I would also actively seek a mentor who had 2-3 more years of experience than me. In finding a mentor, I would want to make sure that I drive my personal development agenda so that my mentor has clarity on where they can help me the most.

On top of that, I would push myself to do lots of product teardowns, such as the fantastic teardowns from UserOnboard. Practising teardowns of well-known products is a great way to think like a product manager.

Nonfig – How does Configuration Driven Development benefit enterprises more compared to Developer Driven Development? 

CK – Configuration driven development is crucial for enterprises to have speed, flexibility, and scale. One of the challenges of developer-driven development is that you’re always bottlenecked against a finite number of developer hours. No matter how many developers you hire, you can’t possibly build every single workflow that your customers might need you to support – that’s especially true as you grow your customer base!

When using configuration driven development, developers now get to focus on core functionality rather than tackling business logic. This means that developers can create the appropriate abstractions, while enterprise customers can maintain and enhance their own configurations in a self-serve manner.

That’s why we see the rise of so many low-code or no-code platforms in the B2B productivity space. Enterprises demand more and more flexibility to serve their customers and their employees. As the world continues to accelerate, organizations need to stay nimble and agile, and using a configuration driven solution is a great way to have the responsiveness required to quickly meet new business demands.

Nonfig – I Hope this pandemic will surely get rid of. Tell me what is your next travel destination after this pandemic. And why do you want to go there?

CK – My relatives are in Taiwan, so I’d love to go see them again! It’s been years since I’ve seen them, and the pandemic has emphasized just how important my family is to me.

On top of that, I would love to also visit Japan again. Japan is the perfect place for an introvert like me. The architecture is beautiful, the food is delicious, and the people are so courteous and kind. I’m hoping to bring my girlfriend with me so that we can explore it together!

Nonfig – Sadly, in this pandemic situation, some businesses have collapsed and few still running smoothly. What do you think about your business activity in these challenging days? How is your working experience in this pandemic?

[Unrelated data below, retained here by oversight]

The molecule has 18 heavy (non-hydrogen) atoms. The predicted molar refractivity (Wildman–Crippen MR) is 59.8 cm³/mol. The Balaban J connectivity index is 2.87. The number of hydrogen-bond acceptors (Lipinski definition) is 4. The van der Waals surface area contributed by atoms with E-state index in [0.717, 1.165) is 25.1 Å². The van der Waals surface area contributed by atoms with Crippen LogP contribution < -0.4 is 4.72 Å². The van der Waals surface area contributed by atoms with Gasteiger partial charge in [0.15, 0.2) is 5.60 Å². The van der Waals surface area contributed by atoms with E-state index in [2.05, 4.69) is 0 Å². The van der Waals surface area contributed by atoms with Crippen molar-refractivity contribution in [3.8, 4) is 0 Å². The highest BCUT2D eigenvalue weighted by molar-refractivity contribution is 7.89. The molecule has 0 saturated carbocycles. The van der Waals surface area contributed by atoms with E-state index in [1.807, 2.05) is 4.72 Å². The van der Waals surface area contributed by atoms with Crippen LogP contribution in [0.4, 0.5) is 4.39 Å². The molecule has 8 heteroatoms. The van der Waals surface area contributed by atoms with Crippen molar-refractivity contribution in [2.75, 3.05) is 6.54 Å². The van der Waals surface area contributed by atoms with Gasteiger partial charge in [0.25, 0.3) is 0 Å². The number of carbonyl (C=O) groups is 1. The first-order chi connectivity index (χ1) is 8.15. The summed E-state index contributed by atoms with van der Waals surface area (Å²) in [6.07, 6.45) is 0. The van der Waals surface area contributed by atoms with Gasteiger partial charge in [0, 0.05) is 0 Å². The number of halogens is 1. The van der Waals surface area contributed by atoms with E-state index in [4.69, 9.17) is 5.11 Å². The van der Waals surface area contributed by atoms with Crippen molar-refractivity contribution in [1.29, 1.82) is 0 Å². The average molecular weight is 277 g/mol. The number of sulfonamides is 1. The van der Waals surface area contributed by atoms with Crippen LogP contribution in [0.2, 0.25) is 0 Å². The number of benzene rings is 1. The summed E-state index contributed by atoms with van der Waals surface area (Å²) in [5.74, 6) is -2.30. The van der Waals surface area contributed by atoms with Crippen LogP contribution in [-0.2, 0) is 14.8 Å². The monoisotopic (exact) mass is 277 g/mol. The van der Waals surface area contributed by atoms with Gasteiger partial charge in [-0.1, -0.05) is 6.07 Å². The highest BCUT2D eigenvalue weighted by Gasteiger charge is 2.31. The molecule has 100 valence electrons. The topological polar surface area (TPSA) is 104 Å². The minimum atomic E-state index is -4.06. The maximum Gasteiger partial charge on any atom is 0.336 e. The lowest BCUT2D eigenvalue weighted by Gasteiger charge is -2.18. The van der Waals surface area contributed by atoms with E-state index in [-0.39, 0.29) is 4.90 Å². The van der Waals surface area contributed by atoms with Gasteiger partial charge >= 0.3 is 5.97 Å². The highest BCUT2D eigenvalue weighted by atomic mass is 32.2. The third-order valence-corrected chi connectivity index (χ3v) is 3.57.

CK – Blend has been growing quickly, especially during the pandemic! COVID-19 has forced a lot of consumer finance to go digital, and that means a digital lending platform like Blend is even more important than it used to be. We’re hiring for many open roles right now, and we’re even hiring more recruiters so that we can hire faster.

I’ve been lucky to say that our business activity is booming and that my teammates and I are all doing well. That said, transitioning to remote work has been difficult, so I wrote up a guide on how to transition effectively to remote product management.

Nonfig – Your articles and books mean a lot to people who aim to become product managers, what advice would you have for them for development and career growth?

CK – Remember to treat yourself like a product. If you want to become a product manager, you must first understand what employer you want to target, and you must understand what pains they’re facing.

From there, you can then ensure that you pitch yourself as the solution to their pains, whether that’s through your resume, through your cover letter, or through the interview process.

You need to remember that you must first create value in the world before you can capture value for yourself. So, think carefully about who you want to create value for, and understand what they find valuable.

That brings the end of our interview. Thank You for your time Clement Kao, Nonfig wishes you all the best in your future endeavors.